Family Values – We Can Disagree

Thank you for having grace with me last week. My new job allowed us to use their cabin for the weekend. We took full advantage of that blessing! Since I began this blog, I have not taken one week off from writing. The transition to me working full-time while pastoring, mom-ing, wife-ing, and blogging has not been spectacularly smooth! I needed a brain break.

We are going to start a series today called Family Values. Have you ever seen a list of family values posted in someone’s home? We have one that hangs in our hallway. It’s like a visual call of accountability to all who enter our home. When you’re in my house, you should expect to be treated this way and we also expect you to show us the same level of respect. That is the picture I hope to paint for you through this set of posts. Each week we are going to discuss a value that God expects His family to display.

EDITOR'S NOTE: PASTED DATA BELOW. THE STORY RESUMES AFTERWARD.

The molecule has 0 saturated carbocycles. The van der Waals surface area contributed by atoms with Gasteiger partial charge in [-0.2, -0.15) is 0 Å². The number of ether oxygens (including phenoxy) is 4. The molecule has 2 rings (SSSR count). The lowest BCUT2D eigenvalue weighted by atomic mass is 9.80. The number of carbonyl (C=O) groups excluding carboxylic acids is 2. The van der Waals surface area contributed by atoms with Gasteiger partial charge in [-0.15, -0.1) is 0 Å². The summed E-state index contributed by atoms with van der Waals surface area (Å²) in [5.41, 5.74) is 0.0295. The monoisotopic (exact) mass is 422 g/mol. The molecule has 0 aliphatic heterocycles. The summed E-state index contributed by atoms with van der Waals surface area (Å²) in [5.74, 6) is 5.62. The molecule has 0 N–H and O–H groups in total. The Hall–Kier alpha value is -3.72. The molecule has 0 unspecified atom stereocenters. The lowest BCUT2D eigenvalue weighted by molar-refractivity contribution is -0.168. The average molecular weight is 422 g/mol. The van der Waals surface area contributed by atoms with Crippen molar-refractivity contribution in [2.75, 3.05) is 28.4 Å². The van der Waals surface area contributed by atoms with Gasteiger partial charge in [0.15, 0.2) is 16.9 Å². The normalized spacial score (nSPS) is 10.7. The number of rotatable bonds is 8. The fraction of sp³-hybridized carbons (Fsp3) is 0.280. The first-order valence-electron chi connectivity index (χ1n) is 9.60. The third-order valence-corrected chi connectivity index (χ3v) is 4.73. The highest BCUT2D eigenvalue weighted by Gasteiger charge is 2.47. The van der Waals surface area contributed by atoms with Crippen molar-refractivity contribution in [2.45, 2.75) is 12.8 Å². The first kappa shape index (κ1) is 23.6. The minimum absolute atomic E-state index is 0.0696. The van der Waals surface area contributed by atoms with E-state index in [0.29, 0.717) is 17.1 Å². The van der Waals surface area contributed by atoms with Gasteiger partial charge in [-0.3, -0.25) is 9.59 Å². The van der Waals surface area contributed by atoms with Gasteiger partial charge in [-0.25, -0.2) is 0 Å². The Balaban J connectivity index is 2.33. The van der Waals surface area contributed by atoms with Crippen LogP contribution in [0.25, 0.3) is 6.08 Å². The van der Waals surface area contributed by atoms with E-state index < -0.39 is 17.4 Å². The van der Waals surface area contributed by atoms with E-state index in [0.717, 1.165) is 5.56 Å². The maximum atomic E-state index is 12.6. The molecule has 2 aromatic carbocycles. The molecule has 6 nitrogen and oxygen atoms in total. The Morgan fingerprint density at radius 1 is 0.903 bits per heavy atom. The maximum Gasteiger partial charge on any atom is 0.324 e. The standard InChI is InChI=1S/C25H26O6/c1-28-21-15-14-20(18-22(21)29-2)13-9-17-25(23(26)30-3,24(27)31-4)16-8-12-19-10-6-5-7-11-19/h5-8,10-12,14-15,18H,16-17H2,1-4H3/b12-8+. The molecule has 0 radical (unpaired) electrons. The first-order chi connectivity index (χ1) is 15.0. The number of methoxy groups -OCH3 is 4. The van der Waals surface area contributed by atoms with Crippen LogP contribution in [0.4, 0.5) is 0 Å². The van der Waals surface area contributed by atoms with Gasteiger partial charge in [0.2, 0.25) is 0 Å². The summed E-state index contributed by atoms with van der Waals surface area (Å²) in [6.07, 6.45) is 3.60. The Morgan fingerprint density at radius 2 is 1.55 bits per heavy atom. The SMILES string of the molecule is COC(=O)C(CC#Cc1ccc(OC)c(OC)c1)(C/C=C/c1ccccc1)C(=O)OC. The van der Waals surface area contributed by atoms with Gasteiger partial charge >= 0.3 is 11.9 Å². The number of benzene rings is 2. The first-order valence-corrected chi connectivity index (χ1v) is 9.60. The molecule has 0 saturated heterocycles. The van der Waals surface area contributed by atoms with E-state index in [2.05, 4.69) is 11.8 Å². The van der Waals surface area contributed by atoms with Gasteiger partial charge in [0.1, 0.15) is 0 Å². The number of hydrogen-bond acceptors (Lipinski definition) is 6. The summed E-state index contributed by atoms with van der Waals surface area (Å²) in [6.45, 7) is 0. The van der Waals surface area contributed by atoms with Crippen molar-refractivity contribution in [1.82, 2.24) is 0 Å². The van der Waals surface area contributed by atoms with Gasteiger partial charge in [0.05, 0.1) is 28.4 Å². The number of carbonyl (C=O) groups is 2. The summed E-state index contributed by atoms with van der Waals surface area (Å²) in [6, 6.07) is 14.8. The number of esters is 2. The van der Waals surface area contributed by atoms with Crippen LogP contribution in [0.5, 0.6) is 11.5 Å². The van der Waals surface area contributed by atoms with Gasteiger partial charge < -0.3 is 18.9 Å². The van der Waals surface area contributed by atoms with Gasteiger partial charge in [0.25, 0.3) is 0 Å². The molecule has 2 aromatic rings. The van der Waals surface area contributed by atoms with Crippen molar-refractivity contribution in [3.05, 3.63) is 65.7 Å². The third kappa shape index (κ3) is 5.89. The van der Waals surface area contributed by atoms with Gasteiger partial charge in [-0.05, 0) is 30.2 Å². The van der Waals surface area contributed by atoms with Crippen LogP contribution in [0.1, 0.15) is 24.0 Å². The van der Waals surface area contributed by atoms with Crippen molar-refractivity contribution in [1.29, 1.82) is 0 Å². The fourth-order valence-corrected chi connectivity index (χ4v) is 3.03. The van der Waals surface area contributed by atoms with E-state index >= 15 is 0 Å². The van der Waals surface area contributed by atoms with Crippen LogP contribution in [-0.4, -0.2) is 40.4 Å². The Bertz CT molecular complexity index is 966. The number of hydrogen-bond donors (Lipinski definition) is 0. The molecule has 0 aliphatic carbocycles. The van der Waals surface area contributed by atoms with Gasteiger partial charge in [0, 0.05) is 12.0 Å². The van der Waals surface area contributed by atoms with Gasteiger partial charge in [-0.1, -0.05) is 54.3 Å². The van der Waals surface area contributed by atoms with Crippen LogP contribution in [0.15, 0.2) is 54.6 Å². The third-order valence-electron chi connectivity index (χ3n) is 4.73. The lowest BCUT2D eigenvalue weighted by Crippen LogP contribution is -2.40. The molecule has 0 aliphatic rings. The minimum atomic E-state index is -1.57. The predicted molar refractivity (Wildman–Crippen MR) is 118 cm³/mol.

Today, our value is: We Can Disagree.

I doubt there’s anyone in the world who isn’t up to date (at least partially) with what is going on in America right now so, I won’t dive in too deep. Just in case you’re reading this years later, we’ve just had the 2020 presidential election between President Trump and former Vice President, Joe Biden. The two political parties have been extremely aggressive toward one another which, unfortunately, is relatively normal and expected during an election year.

Here’s where we, the Church need to be careful and ask God to check our fruit:

  1. Did our behavior during and after the election make people want to know Jesus? Or, were we just as aggressive, divisive, and hateful as those who don’t know the Lord?
  2. Were we motivated by fear and manipulation? Or, did we operate from peace and trust?

I’m worried that our society has forgotten that it’s actually okay for us to have differing opinions. Yes, even in the Church. As long as those opinions don’t contradict God’s Word, we CAN disagree and stay friends.